We should optimize the design of civic technologies for developing effective citizens; I argue we must put civic and political learning at the core of how we evaluate civic technology’s impact. This will require new definitions and measures that capture the complexity and needs of contemporary, digitally-mediated democracy.
In this talk, I will propose a research agenda for civic learning including definitions, measures, and design goals for our community to explore.
Recent work by Bennett (2007) and Cohen and Kahne (2012) has helped push scholar and practitioner communities to understand how citizens, especially younger generations, are changing in their civic goals and practices—often using social media to consume and share political information, express their voices, and organize civic and political communities. Unfortunately, we lack a definition and operationalization of how “users” grow into the citizens contemporary democracies need. Research should be attempting to tie designs holistically to gains in targeted skills, experience, and self-efficacy.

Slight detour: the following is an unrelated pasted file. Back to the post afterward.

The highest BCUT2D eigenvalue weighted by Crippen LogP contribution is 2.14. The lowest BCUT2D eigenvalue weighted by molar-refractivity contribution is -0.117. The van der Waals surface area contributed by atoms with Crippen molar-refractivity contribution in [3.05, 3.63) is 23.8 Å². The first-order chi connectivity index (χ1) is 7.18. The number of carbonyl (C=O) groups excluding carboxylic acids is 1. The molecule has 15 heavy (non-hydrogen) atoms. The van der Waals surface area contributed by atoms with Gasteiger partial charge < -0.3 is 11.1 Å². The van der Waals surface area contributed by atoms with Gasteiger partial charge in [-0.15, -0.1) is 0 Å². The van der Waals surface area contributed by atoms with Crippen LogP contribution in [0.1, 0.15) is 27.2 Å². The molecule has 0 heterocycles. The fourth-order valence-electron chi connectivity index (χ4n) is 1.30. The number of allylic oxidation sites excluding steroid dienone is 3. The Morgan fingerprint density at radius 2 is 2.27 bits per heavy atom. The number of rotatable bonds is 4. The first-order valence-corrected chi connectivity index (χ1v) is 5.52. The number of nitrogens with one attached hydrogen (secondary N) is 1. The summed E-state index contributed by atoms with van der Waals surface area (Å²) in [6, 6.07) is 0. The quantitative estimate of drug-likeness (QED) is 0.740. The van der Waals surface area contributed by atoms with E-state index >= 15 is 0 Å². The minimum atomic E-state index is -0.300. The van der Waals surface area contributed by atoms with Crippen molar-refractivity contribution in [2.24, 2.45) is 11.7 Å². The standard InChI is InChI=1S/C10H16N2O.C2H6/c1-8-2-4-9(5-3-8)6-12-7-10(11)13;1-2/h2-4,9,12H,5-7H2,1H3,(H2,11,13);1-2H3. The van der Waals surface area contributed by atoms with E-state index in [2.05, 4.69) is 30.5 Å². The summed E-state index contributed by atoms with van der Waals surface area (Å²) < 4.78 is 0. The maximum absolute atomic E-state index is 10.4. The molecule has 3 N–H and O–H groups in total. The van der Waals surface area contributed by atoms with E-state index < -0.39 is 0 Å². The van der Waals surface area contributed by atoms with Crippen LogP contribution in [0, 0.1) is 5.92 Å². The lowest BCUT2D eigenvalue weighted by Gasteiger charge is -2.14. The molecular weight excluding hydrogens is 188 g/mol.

We must develop and validate measures for civic learning by combining rich qualitative understanding with trace data to evaluate users’ civic trajectories as they explore tools and platforms; and these must scale as large as Facebook and across the diverse contexts in which users are embedded world-wide.